It's hard knowing what to make of The Hateful Eight. On one hand, it's Quentin Tarantino at his most novelistic. The movie's bloodshed is primarily red, but (like usual) his dialogue is much more colorful. It's a handsomely made movie. But, on the other hand, The Hateful Eight is Tarantino at his most indulgent.
As of late, Tarantino has been fascinated with revisionist history. Inglourious Basterds took vengeance against the Nazis; Django Unchained did the same with slave owners. However,…
I think Abbas Kiarostami's Ten exists as a companion film to his masterpiece Taste of Cherry. Taste is about death, but Ten is about life. Specifically, it is about love, romantic and familial. It is not always interesting or compelling, but it stands as a fantastic experiment in digital filmmaking. The movie's image quality is dated today, but I'm certain the low quality was Kiarostami's intention - it makes Ten a movie of its time. Props to Kiarostami for making a feature film confined to such a small space with only ten scenes (each heavy with conversation) somewhat watchable.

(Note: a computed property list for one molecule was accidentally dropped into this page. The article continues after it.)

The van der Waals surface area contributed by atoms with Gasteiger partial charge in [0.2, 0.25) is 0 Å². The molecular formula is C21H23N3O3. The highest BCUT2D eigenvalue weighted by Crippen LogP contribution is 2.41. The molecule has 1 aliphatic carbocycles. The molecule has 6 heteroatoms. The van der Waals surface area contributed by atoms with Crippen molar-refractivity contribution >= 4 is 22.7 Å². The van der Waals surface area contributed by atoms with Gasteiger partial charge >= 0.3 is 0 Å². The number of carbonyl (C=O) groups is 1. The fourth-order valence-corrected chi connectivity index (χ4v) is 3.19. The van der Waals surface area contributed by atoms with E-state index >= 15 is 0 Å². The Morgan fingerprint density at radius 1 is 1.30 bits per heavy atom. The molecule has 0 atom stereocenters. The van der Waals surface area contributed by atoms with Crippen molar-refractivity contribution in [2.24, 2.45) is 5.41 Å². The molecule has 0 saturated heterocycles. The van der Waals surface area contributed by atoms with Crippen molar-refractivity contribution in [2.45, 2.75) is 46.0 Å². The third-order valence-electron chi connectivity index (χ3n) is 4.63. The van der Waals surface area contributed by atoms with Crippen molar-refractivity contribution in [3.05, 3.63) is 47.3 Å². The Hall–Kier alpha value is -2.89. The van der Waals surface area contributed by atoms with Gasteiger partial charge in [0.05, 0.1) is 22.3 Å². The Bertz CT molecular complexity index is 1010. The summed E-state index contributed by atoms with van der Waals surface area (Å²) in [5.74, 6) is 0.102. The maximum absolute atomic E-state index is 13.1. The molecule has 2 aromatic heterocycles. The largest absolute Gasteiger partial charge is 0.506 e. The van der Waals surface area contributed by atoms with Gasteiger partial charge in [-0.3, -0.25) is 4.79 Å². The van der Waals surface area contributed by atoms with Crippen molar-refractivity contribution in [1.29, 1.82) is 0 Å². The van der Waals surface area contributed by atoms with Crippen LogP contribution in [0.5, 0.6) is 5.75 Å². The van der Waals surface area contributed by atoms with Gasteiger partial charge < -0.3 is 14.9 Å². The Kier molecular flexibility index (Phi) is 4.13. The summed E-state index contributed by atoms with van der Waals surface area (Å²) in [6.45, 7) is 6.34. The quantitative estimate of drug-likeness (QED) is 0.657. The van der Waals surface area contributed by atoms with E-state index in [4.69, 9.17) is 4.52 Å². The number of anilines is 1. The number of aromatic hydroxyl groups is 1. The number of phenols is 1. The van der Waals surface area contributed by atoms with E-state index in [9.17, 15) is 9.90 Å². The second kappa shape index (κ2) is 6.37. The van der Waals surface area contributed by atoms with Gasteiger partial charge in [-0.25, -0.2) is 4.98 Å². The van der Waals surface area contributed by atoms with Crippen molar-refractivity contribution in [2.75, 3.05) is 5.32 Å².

WTF has a name, and it rhymes with Wicolas Tinding Fefn.
Someday I'm going to be working at the video store, and a desparate customer will approach me. "Can I help you?" I ask him/her. S/he looks at me, twitching and dishevelled. "Just fuck my life up."
S/he leaves the video store with a copy of Only God Forgives and a package of sugar-free gummy bears.
There's got to be a better movie that can be made from this footage…
After three viewings, I've finally decided that Ratatouille is a masterpiece.
Ratatouille is critic-proof. Sure, the menacing Anton Ego has a monologue near the film's end about the hypocrisies that come from being a critic, but that's not why Brad Bird's movie is so immune. Ratatouille can't be touched because it does such a good job of appealing to our emotions. I couldn't help but feel uplifted by Remy the rat's joy of cooking.
The best movies surprise us, and…